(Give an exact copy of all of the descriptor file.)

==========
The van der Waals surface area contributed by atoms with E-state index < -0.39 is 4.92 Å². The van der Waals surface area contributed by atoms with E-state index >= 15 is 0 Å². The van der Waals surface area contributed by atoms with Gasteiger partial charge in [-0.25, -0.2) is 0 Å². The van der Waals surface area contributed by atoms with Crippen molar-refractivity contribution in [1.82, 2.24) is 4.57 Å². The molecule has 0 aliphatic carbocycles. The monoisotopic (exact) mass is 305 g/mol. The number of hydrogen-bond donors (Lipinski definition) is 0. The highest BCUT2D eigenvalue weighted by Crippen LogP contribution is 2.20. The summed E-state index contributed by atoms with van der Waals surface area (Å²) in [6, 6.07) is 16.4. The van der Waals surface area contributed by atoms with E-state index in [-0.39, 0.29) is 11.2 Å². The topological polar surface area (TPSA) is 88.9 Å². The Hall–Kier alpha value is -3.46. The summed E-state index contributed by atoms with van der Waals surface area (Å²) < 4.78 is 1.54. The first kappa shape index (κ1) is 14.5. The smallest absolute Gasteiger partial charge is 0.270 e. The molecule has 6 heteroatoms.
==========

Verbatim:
The van der Waals surface area contributed by atoms with E-state index < -0.39 is 4.92 Å². The van der Waals surface area contributed by atoms with E-state index >= 15 is 0 Å². The van der Waals surface area contributed by atoms with Gasteiger partial charge in [-0.25, -0.2) is 0 Å². The van der Waals surface area contributed by atoms with Crippen molar-refractivity contribution in [1.82, 2.24) is 4.57 Å². The molecule has 0 aliphatic carbocycles. The monoisotopic (exact) mass is 305 g/mol. The number of hydrogen-bond donors (Lipinski definition) is 0. The highest BCUT2D eigenvalue weighted by Crippen LogP contribution is 2.20. The summed E-state index contributed by atoms with van der Waals surface area (Å²) in [6, 6.07) is 16.4. The van der Waals surface area contributed by atoms with E-state index in [-0.39, 0.29) is 11.2 Å². The topological polar surface area (TPSA) is 88.9 Å². The Hall–Kier alpha value is -3.46. The summed E-state index contributed by atoms with van der Waals surface area (Å²) < 4.78 is 1.54. The first kappa shape index (κ1) is 14.5. The smallest absolute Gasteiger partial charge is 0.270 e. The molecule has 6 heteroatoms.